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Oldest black holes
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Yale astronomers detect black holes from the birth of the universe

The oldest black holes that were around at the birth of the universe have been found.
They're the earliest ever to have been detected. Astronomers from Yale University used the world's most powerful telescopes.

Priya Natarajan, a Yale cosmologist, told BBC Radio 5 live: "They swallow up everything that's right around their vicinity, and grow by swallowing."

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RE: Distant Black Holes
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Chandra Deep Field South :
NASA's Chandra Finds Massive Black Holes Common in Early Universe

cdfs_circ_420.jpg

Credit      X-ray: NASA/CXC/U.Hawaii/E.Treister et al; Infrared: NASA/STScI/UC Santa Cruz/G.Illingworth et al; Optical: NASA/STScI/S.Beckwith et al

This composite image from NASA's Chandra X-ray Observatory and Hubble Space Telescope (HST) combines the deepest X-ray, optical and infrared views of the sky. Using these images, astronomers have obtained the first direct evidence that black holes are common in the early Universe and shown that very young black holes grew more aggressively than previously thought.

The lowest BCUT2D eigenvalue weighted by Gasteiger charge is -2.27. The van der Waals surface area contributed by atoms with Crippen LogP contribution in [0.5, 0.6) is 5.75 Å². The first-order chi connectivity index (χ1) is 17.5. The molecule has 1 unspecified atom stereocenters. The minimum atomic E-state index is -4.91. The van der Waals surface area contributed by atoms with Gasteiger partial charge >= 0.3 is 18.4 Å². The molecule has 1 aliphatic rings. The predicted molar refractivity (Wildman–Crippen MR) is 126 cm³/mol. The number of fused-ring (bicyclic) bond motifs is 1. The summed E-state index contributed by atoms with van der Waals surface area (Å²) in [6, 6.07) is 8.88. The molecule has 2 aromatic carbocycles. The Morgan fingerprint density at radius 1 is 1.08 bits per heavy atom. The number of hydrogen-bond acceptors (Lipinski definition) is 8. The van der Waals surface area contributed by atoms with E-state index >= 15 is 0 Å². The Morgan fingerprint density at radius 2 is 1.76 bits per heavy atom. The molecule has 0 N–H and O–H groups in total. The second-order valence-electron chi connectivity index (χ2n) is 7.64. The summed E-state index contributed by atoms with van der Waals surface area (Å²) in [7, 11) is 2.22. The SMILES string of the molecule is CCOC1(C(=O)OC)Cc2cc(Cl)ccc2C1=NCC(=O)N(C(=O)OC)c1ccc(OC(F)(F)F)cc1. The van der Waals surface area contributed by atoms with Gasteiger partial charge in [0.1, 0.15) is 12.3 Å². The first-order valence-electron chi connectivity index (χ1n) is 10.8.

Astronomers obtained what is known as the Chandra Deep Field South (CDFS) by pointing the telescope at the same patch of sky for over six weeks of time. The composite image shows a small section of the CDFS, where the Chandra sources are blue, the optical HST data are shown in green and blue, and the infrared data from Hubble are in red and green.
The new Chandra data allowed astronomers to search for black holes in 200 distant galaxies, from when the Universe was between about 800 million and 950 million years old. These distant galaxies were detected using the HST data and the positions of a subset of them are marked with the yellow circles.

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Astronomers Discover Giant Black Holes at Edge of Universe

Astronomers have been peering farther and farther into space, and back in time, using the worlds most powerful telescopes to detect galaxies billions of light years away that existed when the universe was just a fraction of its current age. But detecting the giant black holes thought to lurk at the centers of those galaxies has proven much more difficult.
Now a team of astronomers has discovered the earliest black holes ever detected, despite the fact that they are hidden from view by their host galaxies. They also measured the average growth rate of the black holes and discovered that they grow and evolve in tandem with their galaxies - something that astronomers had observed locally but which they knew little about when it came to the early, distant universe.

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